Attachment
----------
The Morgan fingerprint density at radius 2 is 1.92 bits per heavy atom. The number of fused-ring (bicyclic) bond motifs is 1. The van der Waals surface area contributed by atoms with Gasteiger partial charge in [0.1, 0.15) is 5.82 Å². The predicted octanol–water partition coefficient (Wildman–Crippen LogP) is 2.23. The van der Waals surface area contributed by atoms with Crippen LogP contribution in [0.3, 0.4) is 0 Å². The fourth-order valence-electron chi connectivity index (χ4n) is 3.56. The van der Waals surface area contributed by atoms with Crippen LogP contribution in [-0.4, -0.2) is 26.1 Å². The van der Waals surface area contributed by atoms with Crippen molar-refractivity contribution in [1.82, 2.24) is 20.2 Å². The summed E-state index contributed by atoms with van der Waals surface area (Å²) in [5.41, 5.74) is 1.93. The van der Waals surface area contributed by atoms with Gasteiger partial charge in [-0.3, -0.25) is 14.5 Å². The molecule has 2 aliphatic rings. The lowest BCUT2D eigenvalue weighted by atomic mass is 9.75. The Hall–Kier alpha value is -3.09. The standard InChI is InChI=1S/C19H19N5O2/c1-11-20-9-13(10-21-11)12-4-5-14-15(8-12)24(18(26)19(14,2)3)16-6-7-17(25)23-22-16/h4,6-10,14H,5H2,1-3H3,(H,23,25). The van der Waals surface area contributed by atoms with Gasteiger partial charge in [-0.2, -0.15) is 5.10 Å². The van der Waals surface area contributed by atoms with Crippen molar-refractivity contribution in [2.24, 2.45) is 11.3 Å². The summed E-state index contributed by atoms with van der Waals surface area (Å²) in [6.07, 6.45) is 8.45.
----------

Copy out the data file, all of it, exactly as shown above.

The Morgan fingerprint density at radius 2 is 1.92 bits per heavy atom. The number of fused-ring (bicyclic) bond motifs is 1. The van der Waals surface area contributed by atoms with Gasteiger partial charge in [0.1, 0.15) is 5.82 Å². The predicted octanol–water partition coefficient (Wildman–Crippen LogP) is 2.23. The van der Waals surface area contributed by atoms with Crippen LogP contribution in [0.3, 0.4) is 0 Å². The fourth-order valence-electron chi connectivity index (χ4n) is 3.56. The van der Waals surface area contributed by atoms with Crippen LogP contribution in [-0.4, -0.2) is 26.1 Å². The van der Waals surface area contributed by atoms with Crippen molar-refractivity contribution in [1.82, 2.24) is 20.2 Å². The summed E-state index contributed by atoms with van der Waals surface area (Å²) in [5.41, 5.74) is 1.93. The van der Waals surface area contributed by atoms with Gasteiger partial charge in [-0.3, -0.25) is 14.5 Å². The molecule has 2 aliphatic rings. The lowest BCUT2D eigenvalue weighted by atomic mass is 9.75. The Hall–Kier alpha value is -3.09. The standard InChI is InChI=1S/C19H19N5O2/c1-11-20-9-13(10-21-11)12-4-5-14-15(8-12)24(18(26)19(14,2)3)16-6-7-17(25)23-22-16/h4,6-10,14H,5H2,1-3H3,(H,23,25). The van der Waals surface area contributed by atoms with Gasteiger partial charge in [-0.2, -0.15) is 5.10 Å². The van der Waals surface area contributed by atoms with Crippen molar-refractivity contribution in [2.24, 2.45) is 11.3 Å². The summed E-state index contributed by atoms with van der Waals surface area (Å²) in [6.07, 6.45) is 8.45.